Lecture Time: 12:00pm – 1:50pm (MW) Location: Boettcher Center Auditorium 102

Recitation Time: 12:00pm – 12:50pm (F) Location: Boettcher Center Auditorium 103

Monday and Wednesday sessions will be led by instructor, Friday session will be led by TA

Instructor: Mei Yin

Office and Office Hours: Knudson Hall 203B, 10:30am – 12:00pm (TR), or by appointment

TA: Alex Stevens

Office and Office Hours: Knudson Hall 303, 2:30pm – 4:00pm (TR)

Topics of study will include limits, continuity, differentiation of functions of one variable, and applications of the derivative. This course counts toward the Analytical Inquiry: The Natural and Physical World requirement.

By the end of the course, you should be able to:

· Have an intuitive understanding of limits and continuity of functions.

· Understand the derivative of a function, both as an abstract limit and as a rate of change.

· Be able to differentiate functions via the product rule, quotient rule, and chain rule.

· Be able to use derivatives to solve various types of problems, such as graphing, optimization, and related rates.

Your grades will be a weighted average of the following components.

Component |
Points |
Percentage |

WebAssign Homework |
45 |
12% |

Written Assignments |
45 |
6% |

Quizzes |
60 |
12% |

Midterm 1 |
100 |
20% |

Midterm 2 |
100 |
20% |

Final Exam |
150 |
30% |

Total |
500 |
100% |

Note that the final exam will be comprehensive (covering the entire quarter).

To get started, go to

·

·

Point
Range |
Percentage |
Grade |

465-500 |
93-100% |
A |

450-464 |
90-92.9% |
A- |

435-449 |
87-89.9% |
B+ |

415-434 |
83-86.9% |
B |

400-414 |
80-82.9% |
B- |

385-399 |
77-79.9% |
C+ |

365-384 |
73-76.9% |
C |

350-364 |
70-72.9% |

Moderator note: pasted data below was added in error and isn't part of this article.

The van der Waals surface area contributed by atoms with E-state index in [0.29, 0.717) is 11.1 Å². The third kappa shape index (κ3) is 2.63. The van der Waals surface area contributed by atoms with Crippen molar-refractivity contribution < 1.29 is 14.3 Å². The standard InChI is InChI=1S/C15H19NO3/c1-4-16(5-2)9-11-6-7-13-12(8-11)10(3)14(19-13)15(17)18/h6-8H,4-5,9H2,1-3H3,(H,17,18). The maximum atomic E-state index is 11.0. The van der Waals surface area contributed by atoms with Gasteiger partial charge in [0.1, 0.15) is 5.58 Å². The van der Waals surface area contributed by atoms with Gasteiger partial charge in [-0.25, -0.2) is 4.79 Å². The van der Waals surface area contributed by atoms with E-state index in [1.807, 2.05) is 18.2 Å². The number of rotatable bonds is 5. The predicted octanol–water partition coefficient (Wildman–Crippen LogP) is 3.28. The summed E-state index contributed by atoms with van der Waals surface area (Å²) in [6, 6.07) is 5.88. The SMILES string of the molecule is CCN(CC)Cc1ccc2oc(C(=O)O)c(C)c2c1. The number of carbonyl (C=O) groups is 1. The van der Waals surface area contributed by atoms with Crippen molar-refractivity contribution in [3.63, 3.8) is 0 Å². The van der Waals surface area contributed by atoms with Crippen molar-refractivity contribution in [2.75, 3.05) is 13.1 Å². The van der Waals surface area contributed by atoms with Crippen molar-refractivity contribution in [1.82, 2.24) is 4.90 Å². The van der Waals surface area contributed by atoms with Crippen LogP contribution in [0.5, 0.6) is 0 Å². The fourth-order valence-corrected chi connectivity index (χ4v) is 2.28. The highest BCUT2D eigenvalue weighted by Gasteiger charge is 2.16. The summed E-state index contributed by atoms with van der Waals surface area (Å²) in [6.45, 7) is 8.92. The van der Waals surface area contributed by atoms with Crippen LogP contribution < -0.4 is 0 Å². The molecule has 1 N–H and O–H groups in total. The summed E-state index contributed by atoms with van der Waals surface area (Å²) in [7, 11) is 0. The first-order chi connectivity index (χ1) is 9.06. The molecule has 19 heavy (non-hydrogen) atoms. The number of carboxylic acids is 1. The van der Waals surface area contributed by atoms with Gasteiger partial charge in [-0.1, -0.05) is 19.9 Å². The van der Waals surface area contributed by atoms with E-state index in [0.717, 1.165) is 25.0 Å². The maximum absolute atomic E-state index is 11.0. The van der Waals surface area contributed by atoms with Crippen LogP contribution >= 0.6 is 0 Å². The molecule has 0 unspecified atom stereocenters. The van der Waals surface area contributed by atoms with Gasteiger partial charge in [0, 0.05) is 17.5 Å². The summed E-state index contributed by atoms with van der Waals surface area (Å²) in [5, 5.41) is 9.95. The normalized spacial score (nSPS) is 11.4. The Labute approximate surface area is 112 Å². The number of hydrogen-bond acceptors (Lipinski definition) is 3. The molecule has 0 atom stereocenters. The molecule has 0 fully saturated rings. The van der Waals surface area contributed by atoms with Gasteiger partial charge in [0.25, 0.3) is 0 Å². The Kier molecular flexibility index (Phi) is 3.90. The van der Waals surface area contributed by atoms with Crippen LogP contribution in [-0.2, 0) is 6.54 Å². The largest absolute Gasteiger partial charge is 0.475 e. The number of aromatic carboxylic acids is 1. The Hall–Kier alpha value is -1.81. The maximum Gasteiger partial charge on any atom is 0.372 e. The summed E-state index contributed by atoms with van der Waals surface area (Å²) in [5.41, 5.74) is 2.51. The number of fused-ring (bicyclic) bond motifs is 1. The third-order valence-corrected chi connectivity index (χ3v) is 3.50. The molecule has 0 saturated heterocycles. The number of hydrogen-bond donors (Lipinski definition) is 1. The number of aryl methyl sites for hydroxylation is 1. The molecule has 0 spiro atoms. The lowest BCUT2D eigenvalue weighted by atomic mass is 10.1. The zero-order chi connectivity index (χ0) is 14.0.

C- |

335-349 |
67-69.9% |
D+ |

315-334 |
63-66.9% |
D |

300-314 |
60-62.9% |
D- |

0-299 |
0-59.9% |
F |

Week |
Sections Covered |

Sep11 – Sep 15 |
2.1 – The Tangent and Velocity Problems 2.2 – The Limit of a Function 2.3 – Calculating Limits Using Limit Laws |

Sep 18 – Sep 22 |
2.5 – Continuity 2.6 – Limits at Infinity (Asymptotes) |

Sep 25 – Sep 29 |
2.8 – The Derivative as a Function 3.1 – Derivatives of Polynomials and Exponential Functions |

Oct 2 – Oct 6 |
3.2 – The Product and Quotient Rules 3.3 – Derivatives of Trigonometric Functions MIDTERM 1 |

Oct 9 – Oct 13 |
3.5 – Implicit Differentiation 3.6 – Derivatives of Logarithmic Functions |

Oct 16 – Oct 20 |
3.7 – Applications of Rates of Change |

Oct 23 – Oct 27 |
4.1 – Maximum and Minimum Values |

Oct 30 – Nov 3 |
4.3 – How Derivatives Affect the Shape of a Graph MIDTERM 2 |

Nov 6 – Nov 10 |
4.5 – Curve Sketching |

Nov 13 – Nov 17 |
Review |

Nov 20 |
FINAL EXAM |

Students are encouraged to come to office hours or go to the Math Center. A great deal of learning mathematics comes outside of the classroom and your professor enjoys having students come to office hours to talk about the material.

The Math Center

If you have a disability/medical issue protected under the Americans with Disabilities Act (ADA) and Section 504 of the Rehabilitation Act and need to request accommodations, please visit the Disability Services Program website at http://www.du.edu/disability/dsp. You may also call (303) 871-2372, or visit in person on the 4th floor of Ruffatto Hall; 1999 E. Evans Ave., Denver, CO.

In this class, we will work together to develop a learning community that is inclusive and respectful. Our diversity may be reflected by differences in race, culture, age, religion, sexual orientation, socioeconomic background, and myriad other social identities and life experiences. The goal of inclusiveness, in a diverse community, encourages and appreciates expressions of different ideas, opinions, and beliefs, so that conversations and interactions that could potentially be divisive turn instead into opportunities for intellectual and personal enrichment.

A dedication to inclusiveness requires respecting what others say, their right to say it, and the thoughtful consideration of others' communication. Both speaking up and listening are valuable tools for furthering thoughtful, enlightening dialogue. Respecting one another's individual differences is critical in transforming a collection of diverse individuals into an inclusive, collaborative and excellent learning community. Our core commitment shapes our core expectation for behavior inside and outside of the classroom.

All work submitted in this course must be your own. You are encouraged to work together on homework, but make sure that working together does not turn into copying another student's answer. For consequences of violating the Academic Misconduct policy, refer to the University of Denver website on the Honor Code (